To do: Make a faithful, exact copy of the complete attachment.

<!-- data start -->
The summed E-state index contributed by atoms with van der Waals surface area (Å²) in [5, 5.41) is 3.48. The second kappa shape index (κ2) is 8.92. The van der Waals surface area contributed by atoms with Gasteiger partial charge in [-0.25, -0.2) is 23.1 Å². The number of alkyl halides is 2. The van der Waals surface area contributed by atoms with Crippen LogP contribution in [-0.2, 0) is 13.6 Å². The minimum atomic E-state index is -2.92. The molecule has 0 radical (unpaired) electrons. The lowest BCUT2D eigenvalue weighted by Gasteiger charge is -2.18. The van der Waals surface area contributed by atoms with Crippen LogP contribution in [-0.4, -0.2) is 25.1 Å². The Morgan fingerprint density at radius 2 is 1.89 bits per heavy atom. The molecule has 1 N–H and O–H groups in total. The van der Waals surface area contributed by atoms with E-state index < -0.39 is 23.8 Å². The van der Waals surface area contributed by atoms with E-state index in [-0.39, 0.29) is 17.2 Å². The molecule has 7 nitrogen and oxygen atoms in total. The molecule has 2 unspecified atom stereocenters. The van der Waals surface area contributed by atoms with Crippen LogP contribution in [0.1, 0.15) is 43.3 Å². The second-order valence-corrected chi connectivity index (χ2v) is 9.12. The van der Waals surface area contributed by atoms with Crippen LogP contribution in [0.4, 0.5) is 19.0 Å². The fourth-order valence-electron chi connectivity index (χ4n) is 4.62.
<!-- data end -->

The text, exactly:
The summed E-state index contributed by atoms with van der Waals surface area (Å²) in [5, 5.41) is 3.48. The second kappa shape index (κ2) is 8.92. The van der Waals surface area contributed by atoms with Gasteiger partial charge in [-0.25, -0.2) is 23.1 Å². The number of alkyl halides is 2. The van der Waals surface area contributed by atoms with Crippen LogP contribution in [-0.2, 0) is 13.6 Å². The minimum atomic E-state index is -2.92. The molecule has 0 radical (unpaired) electrons. The lowest BCUT2D eigenvalue weighted by Gasteiger charge is -2.18. The van der Waals surface area contributed by atoms with Crippen LogP contribution in [-0.4, -0.2) is 25.1 Å². The Morgan fingerprint density at radius 2 is 1.89 bits per heavy atom. The molecule has 1 N–H and O–H groups in total. The van der Waals surface area contributed by atoms with E-state index < -0.39 is 23.8 Å². The van der Waals surface area contributed by atoms with E-state index in [-0.39, 0.29) is 17.2 Å². The molecule has 7 nitrogen and oxygen atoms in total. The molecule has 2 unspecified atom stereocenters. The van der Waals surface area contributed by atoms with Crippen LogP contribution in [0.1, 0.15) is 43.3 Å². The second-order valence-corrected chi connectivity index (χ2v) is 9.12. The van der Waals surface area contributed by atoms with Crippen LogP contribution in [0.4, 0.5) is 19.0 Å². The fourth-order valence-electron chi connectivity index (χ4n) is 4.62.